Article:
Daniel Hudson Burnham was a famous American architect who designed and planned many important buildings and cities in the United States. He was born in New York City into a religious family and was raised in Chicago. After finishing his school he faced a tough time getting admission into a university because of which, he became an apprentice at an architectural firm of William Le Baron Jenny, who was considered as the ‘father of skyscrapers’ at that time. With time, Burnham changed his architect firm and met with his future partner John Wellborn Root there. Both Root and Burnham started their own architect firm and were considered to be aces of their game. Burnham was a creative visionary and Root was more grounded and practical in his approach. But after the premature death of Root, Burnham formed a company called D.H. Burnham & Company and started the biggest project of his career called the ‘World’s Columbian Exposition’ in Chicago. He created a ‘White City’ there, which is still considered to be a work of genius. His work was recognized by Harvard and Yale universities and he received honorary degrees from them.
Childhood & Early Life
Daniel Burnham was born on 4 September 1846 in Henderson, New York City. His family moved to Chicago, Illinois when he was very young. He was brought up in a religious environment.
He did his schooling from a public school in Chicago but he could not get admission in a university and repeatedly failed his admissions tests for Harvard and Yale. This led him to choose politics as a career for himself.
His ‘politics’ stint did not work out for him and he did an apprenticeship as a draftsman at the architecture firm of William Le Baron Jenny.
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In 1872, Burnham started to work as a draftsman at the firm of Carter, Drake and Wight and within a year, he started a partnership with his co-worker John Wellborn Root. The partnership was a profitable one.
Both Burnham and Root complimented each other as Burnham was a visionary and designer and Root was a brilliant draftsman and a physics genius. They both got their first project from John Sherman to construct his Prairie Avenue house.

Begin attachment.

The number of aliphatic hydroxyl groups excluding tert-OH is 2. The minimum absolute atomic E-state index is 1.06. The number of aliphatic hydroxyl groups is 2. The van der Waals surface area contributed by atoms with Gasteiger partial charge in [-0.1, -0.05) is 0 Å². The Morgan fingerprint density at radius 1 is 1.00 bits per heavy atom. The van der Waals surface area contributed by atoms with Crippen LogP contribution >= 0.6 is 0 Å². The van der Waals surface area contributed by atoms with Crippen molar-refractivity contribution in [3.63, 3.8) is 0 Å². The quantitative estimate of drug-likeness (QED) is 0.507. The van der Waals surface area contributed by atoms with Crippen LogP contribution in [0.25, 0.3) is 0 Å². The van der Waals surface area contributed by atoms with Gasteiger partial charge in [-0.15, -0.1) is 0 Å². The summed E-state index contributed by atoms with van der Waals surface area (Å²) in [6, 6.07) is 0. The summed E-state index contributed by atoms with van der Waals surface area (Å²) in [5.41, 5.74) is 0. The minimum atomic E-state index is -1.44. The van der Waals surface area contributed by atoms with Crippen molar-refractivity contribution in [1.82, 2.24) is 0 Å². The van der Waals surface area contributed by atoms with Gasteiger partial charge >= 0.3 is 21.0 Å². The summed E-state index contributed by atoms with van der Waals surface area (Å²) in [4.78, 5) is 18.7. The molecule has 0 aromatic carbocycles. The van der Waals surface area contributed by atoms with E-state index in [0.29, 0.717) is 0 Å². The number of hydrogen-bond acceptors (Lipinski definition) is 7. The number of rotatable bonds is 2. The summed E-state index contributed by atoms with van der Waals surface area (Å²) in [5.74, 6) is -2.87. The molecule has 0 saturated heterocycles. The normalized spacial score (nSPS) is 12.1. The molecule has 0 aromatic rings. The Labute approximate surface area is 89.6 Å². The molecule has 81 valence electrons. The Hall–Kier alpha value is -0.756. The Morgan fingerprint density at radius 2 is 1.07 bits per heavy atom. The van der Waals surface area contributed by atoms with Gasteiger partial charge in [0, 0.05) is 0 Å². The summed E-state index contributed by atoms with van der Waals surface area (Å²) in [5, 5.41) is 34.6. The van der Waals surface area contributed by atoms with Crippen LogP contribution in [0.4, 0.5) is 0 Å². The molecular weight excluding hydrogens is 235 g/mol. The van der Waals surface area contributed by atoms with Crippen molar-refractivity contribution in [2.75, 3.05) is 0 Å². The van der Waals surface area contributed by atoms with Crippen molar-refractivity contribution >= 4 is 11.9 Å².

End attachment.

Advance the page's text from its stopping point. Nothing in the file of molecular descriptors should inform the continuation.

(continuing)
From 1873-81, after the Great Chicago Fire, both Root and Burnham took up the magnanimous task to rebuild the whole city from scratch, the firm designed more than 165 private houses and 75 public and private buildings.
All the buildings that Root and Burnham built had European touch to it. Eventually the firm adapted to new age techniques and constructed buildings like ‘The Rookery’, the ‘Reliance Building’, the ‘Monadnock’ building, etc.
In 1893, after the death of Root, Burnham took up the role to serve as the chief of construction and chief of consulting architect for the World’s Columbian Exposition, Chicago. It was the most famous work of his life.
Burnham constructed the ‘White City’ for the Columbian Exposition along with many architecture firms from all over the eastern United States. It has buildings, landscapes, boulevards, gardens and classical structures.
Around the same time, he was awarded an honorary degree from Harvard and Yale for his brilliant work for the World’s Columbian Exposition in Chicago. He was also elected as the president of the American Institute of Architects.
In 1900s, Burnham was hired by the U.S. Philippine Commission to design cities of Baguio and Manila. He designed the Flatiron Building, New York, around the same time and did planning for the Beaux-Arts Union Station, Washington.
In 1909, Burnham planned to make Chicago into a beautiful city. After the great success of the ‘White City’, he ignored all the practical aspects of planning a city and kept focusing on the visual features. Around 300 million US dollars were put into it.
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According to his plan there would be a lakefront and river and every resident of the city will be within a walking distance of a park. An island was eventually built within the city which provides for natural conservation and a beautiful sight.
In 1912, Burnham’s company became the world’s largest architecture company and a model for many other rising architecture firms in America. He was named by President Taft to be the Chairman of the Committee on the Fine Arts.
Personal Life & Legacy
Burnham married Margaret Sherman in 1876. She was the daughter of a wealthy stockyard executive. They had a long marriage and produced three sons and two daughters.
In 1912, Burnham died in Heidelberg, Germany. He was survived by his two sons - Hubert and Daniel Jr. His sons succeeded him and named the company as ‘Burnham Brothers’ and they donated most of his drawings.
The original drawings and records of Burnham’s work that was donated by his sons after his death to the Art Institute of Chicago eventually made for the Burnham Library, which has one of the vast collections of architectural information in the world.
America has paid tribute to Burnham in the form of Burnham Park, Daniel Burnham Court in Chicago, Burnham Park in Baguio City, Daniel Burnham Court in San Francisco, etc.
Burnham’s partner Root died at an early age of pneumonia in 1891.
Louis Sullivan, the greatest architect of the Chicago School used to dislike Burnham’s taste and work and used to call it ‘feudal’ and ‘imperial’. He was of the view that it was setting the modern architecture 50 years back.
He had sent his sons to study architecture in Paris’ Ecole des Beaux-Arts to learn the classical techniques in architecture since he was himself influenced by the architecture and aesthetics of Rome and Greece.